Words pertaining to categorization include the verb classify and the adjective classified, which simply means “arrange into classes” but is also part of the standing phrase “classified ads” (sometimes truncated to “classifieds), which refers to advertisements divided into categories; the adjective also describes something categorized as being of restricted to a certain audience, such as a government document. Something that can be classified is classifiable, and classificatory describes something pertaining to classification.

To outclass is to outperform someone considered to be in the same class, and a subclass is a further division of a category.

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6 Responses to ““Class” and Its Derivatives”

  • Dale A. Wood

    A word that has not been mentioned, yet: multiclass.
    A multiclass society is the antonym of a classless society.

  • Dale A. Wood

    A summary of the related verbs and adjectives:
    classify, classified, declassify, declassified, misclassify, misclassified, preclassified, reclassify, reclassified, unclassified.
    Information can be classified, declassified, highly-classified, low-classified, misclassified, reclassified, or unclassified.

  • Dale A. Wood

    These could be viewed a “putting people down”, or the same for countries, states, provinces, etc.:
    underclass, subclass, “3rd class”, “4th class”, low-class, lower-class, unclassed, declassed.
    A member of the “Third World” is a 3rd class country.
    In most (large) countries, a “territory” is/was an underclass of a state. This is certainly true of the United States, Canada, Mexico, and Australia, and there might be territories (or the equivalent) in South America, Africa, Russia, etc.
    Other countries have “autonomous territories”, such as Denmark, the Netherlands, Russia, China, France, Spain, etc.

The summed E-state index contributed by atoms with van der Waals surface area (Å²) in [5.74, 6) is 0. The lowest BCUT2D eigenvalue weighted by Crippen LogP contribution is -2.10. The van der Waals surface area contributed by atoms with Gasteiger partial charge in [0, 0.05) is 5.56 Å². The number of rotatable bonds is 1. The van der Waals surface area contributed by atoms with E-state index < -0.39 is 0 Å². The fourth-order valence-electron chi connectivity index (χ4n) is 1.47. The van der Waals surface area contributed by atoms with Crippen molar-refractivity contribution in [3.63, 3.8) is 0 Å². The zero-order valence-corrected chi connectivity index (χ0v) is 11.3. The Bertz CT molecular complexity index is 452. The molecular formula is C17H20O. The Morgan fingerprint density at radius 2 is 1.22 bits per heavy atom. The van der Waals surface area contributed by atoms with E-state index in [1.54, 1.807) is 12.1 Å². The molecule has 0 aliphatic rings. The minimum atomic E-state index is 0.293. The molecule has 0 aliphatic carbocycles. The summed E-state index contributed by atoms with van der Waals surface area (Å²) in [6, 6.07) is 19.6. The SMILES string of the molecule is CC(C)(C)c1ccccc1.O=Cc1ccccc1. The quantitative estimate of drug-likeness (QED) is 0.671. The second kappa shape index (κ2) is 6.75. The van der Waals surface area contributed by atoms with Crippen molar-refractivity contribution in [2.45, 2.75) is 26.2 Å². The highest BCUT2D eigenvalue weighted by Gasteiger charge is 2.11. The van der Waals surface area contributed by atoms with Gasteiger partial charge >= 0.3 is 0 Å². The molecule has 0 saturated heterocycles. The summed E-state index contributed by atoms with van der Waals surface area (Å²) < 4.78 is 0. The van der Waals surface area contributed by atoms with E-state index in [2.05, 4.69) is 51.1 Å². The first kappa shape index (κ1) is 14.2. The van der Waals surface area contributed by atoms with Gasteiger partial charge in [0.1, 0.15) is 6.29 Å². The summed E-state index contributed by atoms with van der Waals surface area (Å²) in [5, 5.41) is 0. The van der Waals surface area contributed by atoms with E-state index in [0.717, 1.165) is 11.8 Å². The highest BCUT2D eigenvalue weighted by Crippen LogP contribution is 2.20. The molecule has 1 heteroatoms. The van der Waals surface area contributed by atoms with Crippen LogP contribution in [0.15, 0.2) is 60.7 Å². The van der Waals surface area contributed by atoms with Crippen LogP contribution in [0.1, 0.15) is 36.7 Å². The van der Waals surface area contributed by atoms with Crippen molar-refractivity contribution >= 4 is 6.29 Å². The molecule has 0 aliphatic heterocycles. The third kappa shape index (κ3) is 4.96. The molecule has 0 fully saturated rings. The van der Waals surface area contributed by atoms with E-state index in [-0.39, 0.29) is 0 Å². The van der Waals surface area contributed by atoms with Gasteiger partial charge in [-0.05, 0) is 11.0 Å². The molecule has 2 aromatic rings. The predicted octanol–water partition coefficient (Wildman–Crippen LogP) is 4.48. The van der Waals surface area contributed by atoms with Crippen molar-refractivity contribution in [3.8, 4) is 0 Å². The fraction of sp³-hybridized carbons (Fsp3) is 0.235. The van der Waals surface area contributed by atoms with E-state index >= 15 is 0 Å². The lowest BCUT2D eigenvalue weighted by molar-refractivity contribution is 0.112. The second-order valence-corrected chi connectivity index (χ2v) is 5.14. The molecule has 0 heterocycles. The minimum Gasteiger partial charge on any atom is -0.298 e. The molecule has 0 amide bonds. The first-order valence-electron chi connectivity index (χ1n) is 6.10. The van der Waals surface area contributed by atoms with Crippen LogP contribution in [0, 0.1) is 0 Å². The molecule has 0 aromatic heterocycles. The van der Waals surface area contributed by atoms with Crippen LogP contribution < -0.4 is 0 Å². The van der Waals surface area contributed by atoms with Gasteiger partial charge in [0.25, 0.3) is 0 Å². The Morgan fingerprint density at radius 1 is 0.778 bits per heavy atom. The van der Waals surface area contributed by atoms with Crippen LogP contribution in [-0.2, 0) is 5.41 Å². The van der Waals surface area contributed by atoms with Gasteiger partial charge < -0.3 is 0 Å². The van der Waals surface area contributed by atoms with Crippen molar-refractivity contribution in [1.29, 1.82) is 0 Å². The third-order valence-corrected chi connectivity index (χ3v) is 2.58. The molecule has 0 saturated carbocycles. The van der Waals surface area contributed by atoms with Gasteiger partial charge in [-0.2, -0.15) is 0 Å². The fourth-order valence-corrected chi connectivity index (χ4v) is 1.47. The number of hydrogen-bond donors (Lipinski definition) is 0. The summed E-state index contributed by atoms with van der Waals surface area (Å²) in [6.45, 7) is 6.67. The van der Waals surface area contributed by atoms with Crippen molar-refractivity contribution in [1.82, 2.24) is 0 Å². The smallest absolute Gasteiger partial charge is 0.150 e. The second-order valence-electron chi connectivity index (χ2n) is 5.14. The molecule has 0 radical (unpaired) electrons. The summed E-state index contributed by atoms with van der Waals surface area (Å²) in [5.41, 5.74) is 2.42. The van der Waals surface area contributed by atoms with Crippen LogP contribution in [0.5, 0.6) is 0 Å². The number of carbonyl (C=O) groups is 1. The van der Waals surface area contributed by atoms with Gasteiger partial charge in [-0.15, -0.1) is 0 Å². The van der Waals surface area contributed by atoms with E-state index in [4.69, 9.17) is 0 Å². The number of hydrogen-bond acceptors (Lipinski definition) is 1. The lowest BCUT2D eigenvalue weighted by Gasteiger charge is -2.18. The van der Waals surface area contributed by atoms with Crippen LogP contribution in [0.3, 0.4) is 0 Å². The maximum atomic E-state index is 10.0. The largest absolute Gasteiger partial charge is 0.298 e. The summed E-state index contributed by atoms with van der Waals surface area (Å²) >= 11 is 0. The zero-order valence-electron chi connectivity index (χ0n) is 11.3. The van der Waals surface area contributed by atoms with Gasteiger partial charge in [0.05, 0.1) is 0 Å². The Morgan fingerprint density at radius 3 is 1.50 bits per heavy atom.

• Dale A. Wood

    Read some about Bertrand Russell and Alfred North Whitehead:
    In logic, a “class” is a collection of sets, and also a “class” can contain other classes: “subclasses”.
    Then, there are gigantic questions concerning “the class of all classes”, especially, “Does it contain itself?”.

  • Dale A. Wood

    “The classics” describes either the extant works of celebrated Greek and Roman writers… AND
    Arabian/Persian: Omar Khayyam and others,
    Babylonian/Sumerian: “Gilgamesh” and others,
    Chinese: Confucius and others,
    French: “The Song of Roland”,
    Icelandic/Norse: the Sagas of Snurri Snurlson,
    Italian: Marco Polo,
    Also, some of the ancient writings from Burma, England, Egypt, India, Japan, Pakistan, Turkey….
    Don’t argue that the writings of Chaucer, Milton, and Shakespeare, are not considered to be part of the Classics, even though I don’t read them myself. When it comes to English literature, I am a lot more into Churchill, Clarke, Kipling, Bertrand Russell, H.G. Welles,…

    J. Robert Oppenheimer learned to read Sanskrit so that he could read the Indian classics for himself, and not to rely on translations.

  • Dale A. Wood

    “Underclass is similar in meaning.” Not true.
    For genuine underclasses, you need to delve into the following kind of novels, films, and TV programs:
    “Modern Times” (1936), by Charlie Chaplin,
    “RUR” – “Rossum’s Universal Robots”, by Karel Kapek,
    “Spartacus”, by Stanley Kubrick, starring Kirk Douglas as an enslaved gladiator. “A Clockwork Orange”, by Stanley Kubrick”,
    “The Rise and Fall of the Third Reich”, by William Shirer,
    “The Gulag Archipelago”, by Aleksandr Solzhenitsyn,
    “Uncle Tom’s Cabin”, by Harriet Beecher Stowe,
    The “Robots” saga, by Isaac Asimov,
    “Citizen of the Galaxy”, by Robert A. Heinlein,
    “The Bridge on the River Kwai”, by Pierre Boulle,
    “Planet of the Apes”, by Pierre Boulle,
    Any good biography of Martin Luther King,
    Any good biography of Nelson Mandela,
    “I Was a Prisoner on a Chain Gang”,
    “Cool Hand Luke”.
    These give depictions of true underclasses.